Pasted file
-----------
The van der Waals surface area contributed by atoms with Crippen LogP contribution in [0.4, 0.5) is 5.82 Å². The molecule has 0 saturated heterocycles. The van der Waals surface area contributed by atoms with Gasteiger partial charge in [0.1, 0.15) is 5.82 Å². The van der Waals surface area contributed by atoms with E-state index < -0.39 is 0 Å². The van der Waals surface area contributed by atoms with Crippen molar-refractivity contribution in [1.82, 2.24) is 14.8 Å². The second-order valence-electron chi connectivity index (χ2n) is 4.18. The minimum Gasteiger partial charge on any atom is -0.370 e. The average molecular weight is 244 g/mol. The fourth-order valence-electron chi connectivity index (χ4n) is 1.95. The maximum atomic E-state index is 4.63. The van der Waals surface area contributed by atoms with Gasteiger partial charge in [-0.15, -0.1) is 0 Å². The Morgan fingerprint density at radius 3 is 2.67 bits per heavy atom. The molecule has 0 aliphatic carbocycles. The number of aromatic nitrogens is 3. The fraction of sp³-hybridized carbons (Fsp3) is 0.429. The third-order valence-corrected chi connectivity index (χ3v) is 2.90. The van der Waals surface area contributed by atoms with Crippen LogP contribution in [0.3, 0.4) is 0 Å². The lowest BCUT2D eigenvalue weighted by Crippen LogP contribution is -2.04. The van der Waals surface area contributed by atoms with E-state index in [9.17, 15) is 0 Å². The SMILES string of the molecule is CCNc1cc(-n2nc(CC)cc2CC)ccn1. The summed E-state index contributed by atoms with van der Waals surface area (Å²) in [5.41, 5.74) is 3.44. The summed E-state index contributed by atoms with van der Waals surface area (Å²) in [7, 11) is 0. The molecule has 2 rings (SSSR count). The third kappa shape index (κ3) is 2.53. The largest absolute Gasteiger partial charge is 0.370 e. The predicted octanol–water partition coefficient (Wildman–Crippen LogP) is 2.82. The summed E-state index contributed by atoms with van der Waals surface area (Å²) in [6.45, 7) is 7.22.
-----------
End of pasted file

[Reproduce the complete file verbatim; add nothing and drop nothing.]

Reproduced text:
The van der Waals surface area contributed by atoms with Crippen LogP contribution in [0.4, 0.5) is 5.82 Å². The molecule has 0 saturated heterocycles. The van der Waals surface area contributed by atoms with Gasteiger partial charge in [0.1, 0.15) is 5.82 Å². The van der Waals surface area contributed by atoms with E-state index < -0.39 is 0 Å². The van der Waals surface area contributed by atoms with Crippen molar-refractivity contribution in [1.82, 2.24) is 14.8 Å². The second-order valence-electron chi connectivity index (χ2n) is 4.18. The minimum Gasteiger partial charge on any atom is -0.370 e. The average molecular weight is 244 g/mol. The fourth-order valence-electron chi connectivity index (χ4n) is 1.95. The maximum atomic E-state index is 4.63. The van der Waals surface area contributed by atoms with Gasteiger partial charge in [-0.15, -0.1) is 0 Å². The Morgan fingerprint density at radius 3 is 2.67 bits per heavy atom. The molecule has 0 aliphatic carbocycles. The number of aromatic nitrogens is 3. The fraction of sp³-hybridized carbons (Fsp3) is 0.429. The third-order valence-corrected chi connectivity index (χ3v) is 2.90. The van der Waals surface area contributed by atoms with Crippen LogP contribution in [0.3, 0.4) is 0 Å². The lowest BCUT2D eigenvalue weighted by Crippen LogP contribution is -2.04. The van der Waals surface area contributed by atoms with E-state index in [9.17, 15) is 0 Å². The SMILES string of the molecule is CCNc1cc(-n2nc(CC)cc2CC)ccn1. The summed E-state index contributed by atoms with van der Waals surface area (Å²) in [5.41, 5.74) is 3.44. The summed E-state index contributed by atoms with van der Waals surface area (Å²) in [7, 11) is 0. The molecule has 2 rings (SSSR count). The third kappa shape index (κ3) is 2.53. The largest absolute Gasteiger partial charge is 0.370 e. The predicted octanol–water partition coefficient (Wildman–Crippen LogP) is 2.82. The summed E-state index contributed by atoms with van der Waals surface area (Å²) in [6.45, 7) is 7.22.